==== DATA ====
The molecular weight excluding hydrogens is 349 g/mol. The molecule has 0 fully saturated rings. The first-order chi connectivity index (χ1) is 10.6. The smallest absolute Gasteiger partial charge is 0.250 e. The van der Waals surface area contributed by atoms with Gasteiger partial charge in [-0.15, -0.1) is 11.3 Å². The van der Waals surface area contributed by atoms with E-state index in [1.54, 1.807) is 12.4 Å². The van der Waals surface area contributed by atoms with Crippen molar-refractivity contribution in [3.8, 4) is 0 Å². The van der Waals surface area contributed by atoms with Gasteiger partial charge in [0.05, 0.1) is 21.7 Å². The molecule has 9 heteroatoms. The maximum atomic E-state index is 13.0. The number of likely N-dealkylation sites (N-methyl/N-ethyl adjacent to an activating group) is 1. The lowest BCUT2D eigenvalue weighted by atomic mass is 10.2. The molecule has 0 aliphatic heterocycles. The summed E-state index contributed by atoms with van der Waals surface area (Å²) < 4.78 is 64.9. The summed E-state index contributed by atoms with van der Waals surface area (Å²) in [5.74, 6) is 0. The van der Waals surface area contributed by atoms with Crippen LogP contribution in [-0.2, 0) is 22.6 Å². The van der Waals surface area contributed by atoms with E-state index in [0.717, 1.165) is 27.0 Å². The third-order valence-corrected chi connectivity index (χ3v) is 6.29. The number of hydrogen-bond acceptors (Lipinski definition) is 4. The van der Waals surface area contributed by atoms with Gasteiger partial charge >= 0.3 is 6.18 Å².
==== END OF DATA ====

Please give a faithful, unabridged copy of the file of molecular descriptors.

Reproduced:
The molecular weight excluding hydrogens is 349 g/mol. The molecule has 0 fully saturated rings. The first-order chi connectivity index (χ1) is 10.6. The smallest absolute Gasteiger partial charge is 0.250 e. The van der Waals surface area contributed by atoms with Gasteiger partial charge in [-0.15, -0.1) is 11.3 Å². The van der Waals surface area contributed by atoms with E-state index in [1.54, 1.807) is 12.4 Å². The van der Waals surface area contributed by atoms with Crippen molar-refractivity contribution in [3.8, 4) is 0 Å². The van der Waals surface area contributed by atoms with Gasteiger partial charge in [0.05, 0.1) is 21.7 Å². The molecule has 9 heteroatoms. The maximum atomic E-state index is 13.0. The number of likely N-dealkylation sites (N-methyl/N-ethyl adjacent to an activating group) is 1. The lowest BCUT2D eigenvalue weighted by atomic mass is 10.2. The molecule has 0 aliphatic heterocycles. The summed E-state index contributed by atoms with van der Waals surface area (Å²) < 4.78 is 64.9. The summed E-state index contributed by atoms with van der Waals surface area (Å²) in [5.74, 6) is 0. The van der Waals surface area contributed by atoms with Crippen LogP contribution in [-0.2, 0) is 22.6 Å². The van der Waals surface area contributed by atoms with E-state index in [0.717, 1.165) is 27.0 Å². The third-order valence-corrected chi connectivity index (χ3v) is 6.29. The number of hydrogen-bond acceptors (Lipinski definition) is 4. The van der Waals surface area contributed by atoms with Gasteiger partial charge >= 0.3 is 6.18 Å².